Restored Mine Cars Should Be Ready For Miners’ Park This Year
This could be the Year of the Mine Cars at the Anthracite Miners’ Memorial Park in Ashley.
Two mine cars once used to transport anthracite at local collieries are being restored and the plan is to get both on site in 2018.
Don Kane, of Ashley, is working on one car in garage space made available at St. Leo’s/Holy Rosary Church on Manhattan Street. Meanwhile, Ray Clarke, chairman of the board of the Huber Breaker Preservation Society, said he has been advised that work has resumed on the other mine car by students at Wilkes-Barre Area Career and Technology Center.
Huber Breaker Preservation Society created the park on former Huber Colliery property east of the site of the historic breaker. Efforts to save the breaker failed but segments of coal mining and railroad history are on display at the park.
Kane stripped old planking from the mine car that the society believes was once used at the Franklin Colliery, Wilkes-Barre Twp. Metal hardware, including steel side supports, a tow bar with a shock absorber and heavy bumpers were removed.
As the metal pieces are cleaned and prepared for reuse, Kane sets them aside. He said he will secure lumber from a sawmill and size it. Hemlock is the wood of choice. “It is hard and it will hold up outside,” he said. The cars, four feet wide and 12 feet long, will be displayed on rails of the proper width.
Kane said the mine car was built by American Car & Foundry in Berwick. The date of manufacture is not known but the society has an 1896 blueprint showing such cars.
The mine cars were donated by Paselo Logistics, Philadelphia, the company that purchased and razed the breaker. The mine cars once were towed underground by mules and later small engines. The cars were pulled from the mine up a slope via cable and then lowered down an incline into a rotary dump, a device that would tip the cars to empty the coal onto a conveyor that took it to the breaker for processing.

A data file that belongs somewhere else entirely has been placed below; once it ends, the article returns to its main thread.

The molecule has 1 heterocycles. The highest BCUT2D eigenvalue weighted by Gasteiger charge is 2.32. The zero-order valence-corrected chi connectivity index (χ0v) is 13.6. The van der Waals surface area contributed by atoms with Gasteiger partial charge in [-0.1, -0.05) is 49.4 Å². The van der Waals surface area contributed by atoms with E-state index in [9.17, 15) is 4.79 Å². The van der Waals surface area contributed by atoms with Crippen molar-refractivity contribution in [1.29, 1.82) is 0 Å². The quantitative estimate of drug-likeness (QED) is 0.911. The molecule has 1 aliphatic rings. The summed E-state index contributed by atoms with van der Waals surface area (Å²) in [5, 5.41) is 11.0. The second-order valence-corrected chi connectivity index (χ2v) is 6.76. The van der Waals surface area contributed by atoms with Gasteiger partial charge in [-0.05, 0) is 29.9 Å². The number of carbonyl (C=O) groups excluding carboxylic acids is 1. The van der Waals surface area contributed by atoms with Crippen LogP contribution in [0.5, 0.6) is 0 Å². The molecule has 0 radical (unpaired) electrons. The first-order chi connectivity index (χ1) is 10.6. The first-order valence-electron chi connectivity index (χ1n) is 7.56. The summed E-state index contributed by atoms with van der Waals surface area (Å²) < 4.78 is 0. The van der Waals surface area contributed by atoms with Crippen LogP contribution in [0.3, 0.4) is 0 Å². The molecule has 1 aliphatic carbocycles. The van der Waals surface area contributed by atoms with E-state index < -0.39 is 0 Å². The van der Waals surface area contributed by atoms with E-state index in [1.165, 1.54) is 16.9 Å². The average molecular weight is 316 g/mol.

Kane also spearheaded restoration of a switchman’s shanty that once sat in the Central Railroad of New Jersey yard north of the Huber Breaker. The CNJ hauled millions of tons of coal from the Huber and other area collieries. The shanty was the switchman’s protection during bad weather.
Railroad history also is recalled with full-size tracks and a signal tower placed near the shanty. The powder house that once held dynamite used to blast coal seams has been restored. The colliery sign from the main entrance to the Huber complex was saved and is in the park. The centerpiece of the park is the memorial to coal miners.
A state historical marker was dedicated outside the park on Labor Day, 2017. The park sits on 3.1 acres of land donated by Earth Conservancy, which uses the former Blue Coal Corp. building as its offices.
Clarke said the society accepts donations to allow park development. Donations can be made to the Huber Breaker Preservation Society at Corner Post Federal Credit Union, PO Box 1172, Wilkes-Barre, PA 18703. Anyone needing more information may call Clarke at 570-824-3176.